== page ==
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Another vote needed for Twin Pine Hill road

Simon Whitehouse
Northern News Services
Published Friday, June 29, 2012

Plans to move ahead with an access road to the top of Twin Pine Hill have been held off for another meeting as city council failed to obtain unanimous consent for third reading Monday night.

City councillor David Wind was the only member to oppose the item during first reading, which automatically postponed the final vote for another day.

"I opposed having that go immediately to (second and third) reading because I thought it was being pushed through without having the public have the opportunity to understand it," he said, noting that residents will have more time to review the project before it comes back to council on July 9.

All eight councillors were present for the meeting, and thus city administration attempted to push through all three readings in one night.

A route is being planned to cut through the NWT Power Corporation transmission line corridor from 44 Street through to the top of the hill in order to reach the DCC-NNP Limited Partnership-owned property. DCC-NNP, which is a joint venture between the Yellowknives Dene First Nation-owned Det'on Cho Corporation and NewNorth Projects, owns two lots that could eventually see a conference centre, walking trails and other development finally taking place after many years of inactivity.

The originally planned road would have ran east from Franklin Avenue but planners deemed that route to be too steep.

"The owner of the lot on Twin Pine Hill over a period of time has been looking at access and the initial plan would mean that they would have had to blow up a cliff face with 12-to 15-foot walls in order to get a grade to run a snowplow or grader up and down," said Mayor Gord Van Tighem.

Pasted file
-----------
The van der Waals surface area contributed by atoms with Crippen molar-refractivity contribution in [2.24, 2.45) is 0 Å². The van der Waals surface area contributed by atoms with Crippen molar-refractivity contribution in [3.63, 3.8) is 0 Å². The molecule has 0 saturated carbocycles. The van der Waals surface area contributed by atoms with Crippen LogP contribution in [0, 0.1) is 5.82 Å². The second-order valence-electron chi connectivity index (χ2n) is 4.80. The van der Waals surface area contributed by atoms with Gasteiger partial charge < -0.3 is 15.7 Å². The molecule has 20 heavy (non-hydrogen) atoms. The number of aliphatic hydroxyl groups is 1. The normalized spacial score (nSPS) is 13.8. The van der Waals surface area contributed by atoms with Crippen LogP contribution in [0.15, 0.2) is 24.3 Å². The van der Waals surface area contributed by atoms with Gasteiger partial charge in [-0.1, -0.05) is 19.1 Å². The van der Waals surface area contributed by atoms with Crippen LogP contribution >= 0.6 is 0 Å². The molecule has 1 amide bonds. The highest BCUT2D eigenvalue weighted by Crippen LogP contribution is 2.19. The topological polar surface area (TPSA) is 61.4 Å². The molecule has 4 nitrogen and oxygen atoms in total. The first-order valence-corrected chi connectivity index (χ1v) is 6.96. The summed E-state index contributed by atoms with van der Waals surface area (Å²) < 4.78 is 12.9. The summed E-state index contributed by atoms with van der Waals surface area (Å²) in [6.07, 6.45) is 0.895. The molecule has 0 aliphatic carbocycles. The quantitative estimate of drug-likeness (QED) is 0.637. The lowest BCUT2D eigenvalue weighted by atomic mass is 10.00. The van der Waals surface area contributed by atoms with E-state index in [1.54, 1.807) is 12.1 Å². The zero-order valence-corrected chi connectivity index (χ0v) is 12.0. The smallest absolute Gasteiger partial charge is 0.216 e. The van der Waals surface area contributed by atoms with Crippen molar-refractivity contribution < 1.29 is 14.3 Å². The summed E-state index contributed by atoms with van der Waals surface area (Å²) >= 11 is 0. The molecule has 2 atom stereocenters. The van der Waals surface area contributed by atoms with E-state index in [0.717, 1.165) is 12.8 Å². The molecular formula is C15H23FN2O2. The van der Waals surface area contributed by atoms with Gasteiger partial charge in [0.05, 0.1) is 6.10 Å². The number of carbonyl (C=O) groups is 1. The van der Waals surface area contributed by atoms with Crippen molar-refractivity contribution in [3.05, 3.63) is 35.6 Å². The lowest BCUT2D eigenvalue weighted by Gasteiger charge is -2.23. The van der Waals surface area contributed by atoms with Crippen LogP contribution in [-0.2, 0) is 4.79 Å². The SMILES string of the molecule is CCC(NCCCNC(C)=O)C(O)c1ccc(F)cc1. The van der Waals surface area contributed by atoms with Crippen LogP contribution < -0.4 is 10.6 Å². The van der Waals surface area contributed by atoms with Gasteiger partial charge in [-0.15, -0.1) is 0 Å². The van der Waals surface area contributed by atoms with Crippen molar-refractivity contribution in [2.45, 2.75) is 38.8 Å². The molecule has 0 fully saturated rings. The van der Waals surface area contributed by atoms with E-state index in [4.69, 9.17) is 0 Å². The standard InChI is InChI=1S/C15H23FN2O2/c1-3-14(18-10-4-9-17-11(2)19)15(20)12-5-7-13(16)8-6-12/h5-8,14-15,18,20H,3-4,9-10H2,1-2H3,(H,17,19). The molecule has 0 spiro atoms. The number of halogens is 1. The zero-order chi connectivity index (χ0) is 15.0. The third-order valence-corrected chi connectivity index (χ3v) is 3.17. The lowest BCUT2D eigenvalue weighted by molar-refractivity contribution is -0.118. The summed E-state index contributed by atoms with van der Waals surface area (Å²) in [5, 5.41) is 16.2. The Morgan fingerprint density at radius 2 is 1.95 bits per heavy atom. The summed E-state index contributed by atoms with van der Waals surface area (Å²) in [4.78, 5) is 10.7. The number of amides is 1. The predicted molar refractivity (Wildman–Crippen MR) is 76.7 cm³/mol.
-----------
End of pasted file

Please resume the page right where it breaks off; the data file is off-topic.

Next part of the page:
"The alternative road found was in the powerline easement and the owners got permission from the NWT Power Corporation. We are now rezoning the road access."

The hill holds the largest piece of undeveloped city-owned property in the downtown core. As such, according to the city memorandum, it could be the future site of major institutional development and was mentioned at the council meeting as a potential new home for the Aurora College campus although Van Tighem said he didn't have any knowledge of that.

Mike Huvenaars, assistant superintendent of business for the Yellowknife Catholic Schools board, spoke at a public hearing for the project held the same night, and called on the city to address safety issues on 44 Street before moving ahead. The road abuts St. Patrick High School on the north side of school.

Huvenaars asked for a raised, black and white striped "zebra" crosswalk to make it safer for students crossing the street to the student parking area. He would also like to see yellow flashing lights and better enforcement of the no parking zone that exists on one side of 44 Street.

"We are proposing the zebra crosswalk and yellow flashing lights be installed at that same crosswalk," he said.

While some of Huvenaars' proposals weren't outright opposed, city administration appeared to be cool to the idea of a raised zebra crosswalk, due to maintenance concerns in the winter.

"I agree with director of public works (Dennis Kefalas) that maybe a raised crosswalk isn't all that beneficial because they act as a quasi-speed bump and are supposed to be more noticeable," said Coun. Cory Vanthuyne. "I see that as possibly another safety issue in the winter."

While the school district supports development for a college on the hill, there remains a concern about the speed of vehicles travelling between Sir John Franklin High School and the intersection of Franklin Avenue and 44 Street, which often exceeds the mandatory 30 km/h, said Huvenaars.

This has resulted in two serious traffic accidents over the past year near where the proposed roadway is to go through. Last fall, a driver knocked over two large yellow concrete barriers. In May of this year, a parking rail at the Kimberlite Technical Center was hit in the middle of the night. On both occasions, the drivers got away without charges, said Huvenaars.

Based on similar requests in a $40,000 traffic study done last year by DCC-NNP, company representative Greg Herndier said Huvenaars' safety proposals are welcome.

"I tend to agree that the traffic should be slowed down and the traffic study calls for most of these measures, including better sight lines and slower traffic," he said.

"I think all of those things have to be there to make this project work properly."

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